ENERGY Secretary Alfonso G. Cusi said a possible shift in energy mix policy is still under consideration and that extensive studies must be conducted before any changes are introduced.
“It’s just being discussed. No harm there. If it’s possible, then we will look at it. We will study it first, of course,” Cusi said in an interview when asked if the Department of Energy (DOE) was bent on revising the policy again.
This after DOE Undersecretary Felix William B. Fuentebella announced earlier that the agency was looking at a shift of the energy mix to 50 percent baseload and 50 percent flexible plants.
Baseload plants are power facilities that operate on a 24/7 basis, while flexible plants are those that that are easy to start up and are able to ramp up their generating capacities immediately such as natural gas, geothermal and hydro.
The current mix now is 70-20-10 mix in favor of baseload, followed by mid-merit then peaking. Mid-merit plants run on long hours but not 24/7. Peaking plants, meanwhile, are easy to start-up and can be used during peak hours.
The current mix under the Duterte administration is already a revision of the Aquino administration’s energy-mix policy which used to be 30 (coal)-30 (natural gas)-30 (renewable energy or RE)-10 (oil-fired plants).
In 2017 data showed that the country’s total installed capacity stood at 22,728 MW. Of this capacity, coal still remained the dominant energy source with a share of 35.4 percent. Coal-fired power plants had a total installed capacity of 8,049 MW, followed by RE at 7,079 MW, or 31.1 percent of the total.
Oil-based energy sources made up 18.3 percent of the dependable capacity at 4,153 MW. Natural gas had a share of 15.2 percent or 3,447 MW as of end-2017.
The proposed change in energy-mix policy was mainly on account of the current trends as far as demand is concerned also based on the technologies that are coming in.
“We are telling the gencos [generating companies] and the industry players that this is what we see from the system point of view. From the system point of view, what we are looking at is the demand behavior plus the coming in of intermittent, variable REs,” said Fuentebella during the recent “Powering the Philippines” conference hosted by General Electric Philippines Inc. and the American Chamber of Commerce of the Philippines.
Fuentebella added that the possible shift to a 50-50 energy mix is brought about by the entry of more RE sources, “We’re anticipating the entry of more RE and to integrate RE into the system. We would need more flexible plants. So we’re looking at the role of natural- gas plants and how these will affect coal and how the mix will be affected.”
He said power producers would be guided accordingly. “We’ll give them the data, that’s what we need. If they do not look at the entire system approach, it will be more costly for them. They need a portfolio approach because we’re looking at the entire system.”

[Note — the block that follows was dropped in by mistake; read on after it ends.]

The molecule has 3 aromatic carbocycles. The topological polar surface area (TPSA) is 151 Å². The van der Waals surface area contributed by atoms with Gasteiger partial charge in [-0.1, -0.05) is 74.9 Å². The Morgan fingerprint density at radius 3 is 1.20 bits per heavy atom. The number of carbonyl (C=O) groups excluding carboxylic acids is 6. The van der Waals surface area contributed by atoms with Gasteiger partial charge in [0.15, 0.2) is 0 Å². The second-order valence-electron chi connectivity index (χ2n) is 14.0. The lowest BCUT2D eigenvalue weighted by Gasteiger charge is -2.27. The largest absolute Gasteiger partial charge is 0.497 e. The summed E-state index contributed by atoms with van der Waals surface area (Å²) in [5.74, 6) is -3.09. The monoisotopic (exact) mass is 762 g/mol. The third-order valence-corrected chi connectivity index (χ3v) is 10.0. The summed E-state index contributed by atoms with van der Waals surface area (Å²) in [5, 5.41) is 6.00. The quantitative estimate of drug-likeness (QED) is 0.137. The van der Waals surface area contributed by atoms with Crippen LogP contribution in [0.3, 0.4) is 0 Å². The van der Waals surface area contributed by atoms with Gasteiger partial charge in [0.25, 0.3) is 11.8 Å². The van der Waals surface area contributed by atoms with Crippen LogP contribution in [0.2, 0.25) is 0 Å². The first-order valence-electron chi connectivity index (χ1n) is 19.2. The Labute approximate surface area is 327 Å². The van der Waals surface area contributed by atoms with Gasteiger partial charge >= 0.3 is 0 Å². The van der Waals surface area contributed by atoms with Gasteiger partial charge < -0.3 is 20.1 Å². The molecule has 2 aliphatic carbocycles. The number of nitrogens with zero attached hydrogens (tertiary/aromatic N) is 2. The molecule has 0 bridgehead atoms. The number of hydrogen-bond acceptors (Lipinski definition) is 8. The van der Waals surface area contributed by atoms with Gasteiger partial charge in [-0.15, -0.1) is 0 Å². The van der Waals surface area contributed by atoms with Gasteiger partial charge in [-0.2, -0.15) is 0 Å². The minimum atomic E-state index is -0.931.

Also, RE policies such as Renewable Portfolio Standards (RPS) and Green Energy Option (GEO) will entice the development of RE in the country.
RPS is a policy mechanism requiring electric-power industry participants such as generators, distribution utilities and suppliers to source or produce a specified fraction of the electricity they generate from eligible RE resources.
GEO, meanwhile, empowers end-users to choose renewable-energy resources for their energy requirements.
The DOE’s National Renewable Energy Program (NREP) seeks to increase the RE-based capacity of the country to an estimated 15,304 MW by 2030, and to at least 20,0000 MW by 2040, almost quadruple its 2010 level.
As of June 30, 2017 the DOE has awarded 831 RE projects under the RE bill, a huge increase from 22 projects since the RE bill’s passing in 2008.
“The increased generation from geothermal, hydro, and solar resources has reduced the country’s dependence on fossil fuels,” GE Philippines CEO Jose Emmanuel de Dios said. “Now, more than ever, the country is open to new ideas and solutions to produce more reliable, sustainable and affordable electricity.”
The forum organized by GE and the chamber is aimed at assessing the future of RE in the country.
“With the looming threat of climate change, sustainability needs to be at the forefront of our concerns when it comes to servicing the country’s power needs,” de Dios added.
GE is a global solutions provider of solar, wind, hydro, biogas, among others. “Through our combined onshore and offshore wind and hydro solutions, we are able to generate power in a more sustainable way. Innovative technologies such as concentrated solar power and photovoltaic solar systems can also make significant power contributions in the more rural areas of the country,” GE Asia Pacific President Wouter van Wersch said.
With solutions for wind, hydro, biogas and solar, van Wersch added GE is “fully equipped” to support the Philippines’s RE targets. “GE is fully committed to be the government’s technology partner as we increase power generation from RE sources in the Philippines, and we will be sure to do our part as the whole country works together toward cleaner and more sustainable energy.”